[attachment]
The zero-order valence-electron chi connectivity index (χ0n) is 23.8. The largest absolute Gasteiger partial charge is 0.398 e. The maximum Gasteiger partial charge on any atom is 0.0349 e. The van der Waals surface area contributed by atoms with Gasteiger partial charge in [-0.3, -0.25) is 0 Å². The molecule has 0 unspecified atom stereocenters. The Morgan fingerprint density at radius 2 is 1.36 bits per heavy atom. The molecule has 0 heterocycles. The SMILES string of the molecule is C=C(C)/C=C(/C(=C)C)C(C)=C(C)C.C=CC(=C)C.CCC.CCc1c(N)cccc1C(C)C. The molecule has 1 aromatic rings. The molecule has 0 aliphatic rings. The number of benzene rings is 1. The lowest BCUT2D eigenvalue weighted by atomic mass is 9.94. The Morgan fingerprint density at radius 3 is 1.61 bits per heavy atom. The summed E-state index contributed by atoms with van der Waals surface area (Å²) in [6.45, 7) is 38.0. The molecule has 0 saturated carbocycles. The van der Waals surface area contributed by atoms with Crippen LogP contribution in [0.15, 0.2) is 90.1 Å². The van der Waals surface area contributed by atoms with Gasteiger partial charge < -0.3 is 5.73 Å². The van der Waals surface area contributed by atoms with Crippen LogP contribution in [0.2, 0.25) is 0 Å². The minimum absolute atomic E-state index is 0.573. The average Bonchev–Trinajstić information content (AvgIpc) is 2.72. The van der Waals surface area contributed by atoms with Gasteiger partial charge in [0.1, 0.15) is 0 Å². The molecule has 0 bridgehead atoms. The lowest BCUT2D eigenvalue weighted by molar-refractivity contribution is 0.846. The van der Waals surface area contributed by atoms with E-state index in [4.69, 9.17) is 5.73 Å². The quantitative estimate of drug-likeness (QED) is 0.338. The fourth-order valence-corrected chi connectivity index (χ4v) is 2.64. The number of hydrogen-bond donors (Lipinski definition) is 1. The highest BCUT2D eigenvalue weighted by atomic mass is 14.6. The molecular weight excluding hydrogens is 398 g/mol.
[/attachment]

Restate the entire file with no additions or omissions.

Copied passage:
The zero-order valence-electron chi connectivity index (χ0n) is 23.8. The largest absolute Gasteiger partial charge is 0.398 e. The maximum Gasteiger partial charge on any atom is 0.0349 e. The van der Waals surface area contributed by atoms with Gasteiger partial charge in [-0.3, -0.25) is 0 Å². The molecule has 0 unspecified atom stereocenters. The Morgan fingerprint density at radius 2 is 1.36 bits per heavy atom. The molecule has 0 heterocycles. The SMILES string of the molecule is C=C(C)/C=C(/C(=C)C)C(C)=C(C)C.C=CC(=C)C.CCC.CCc1c(N)cccc1C(C)C. The molecule has 1 aromatic rings. The molecule has 0 aliphatic rings. The number of benzene rings is 1. The lowest BCUT2D eigenvalue weighted by atomic mass is 9.94. The Morgan fingerprint density at radius 3 is 1.61 bits per heavy atom. The summed E-state index contributed by atoms with van der Waals surface area (Å²) in [6.45, 7) is 38.0. The molecule has 0 saturated carbocycles. The van der Waals surface area contributed by atoms with Crippen LogP contribution in [0.15, 0.2) is 90.1 Å². The van der Waals surface area contributed by atoms with Gasteiger partial charge < -0.3 is 5.73 Å². The van der Waals surface area contributed by atoms with Crippen LogP contribution in [0.2, 0.25) is 0 Å². The minimum absolute atomic E-state index is 0.573. The average Bonchev–Trinajstić information content (AvgIpc) is 2.72. The van der Waals surface area contributed by atoms with Gasteiger partial charge in [0.1, 0.15) is 0 Å². The molecule has 0 bridgehead atoms. The lowest BCUT2D eigenvalue weighted by molar-refractivity contribution is 0.846. The van der Waals surface area contributed by atoms with E-state index in [4.69, 9.17) is 5.73 Å². The quantitative estimate of drug-likeness (QED) is 0.338. The fourth-order valence-corrected chi connectivity index (χ4v) is 2.64. The number of hydrogen-bond donors (Lipinski definition) is 1. The highest BCUT2D eigenvalue weighted by atomic mass is 14.6. The molecular weight excluding hydrogens is 398 g/mol.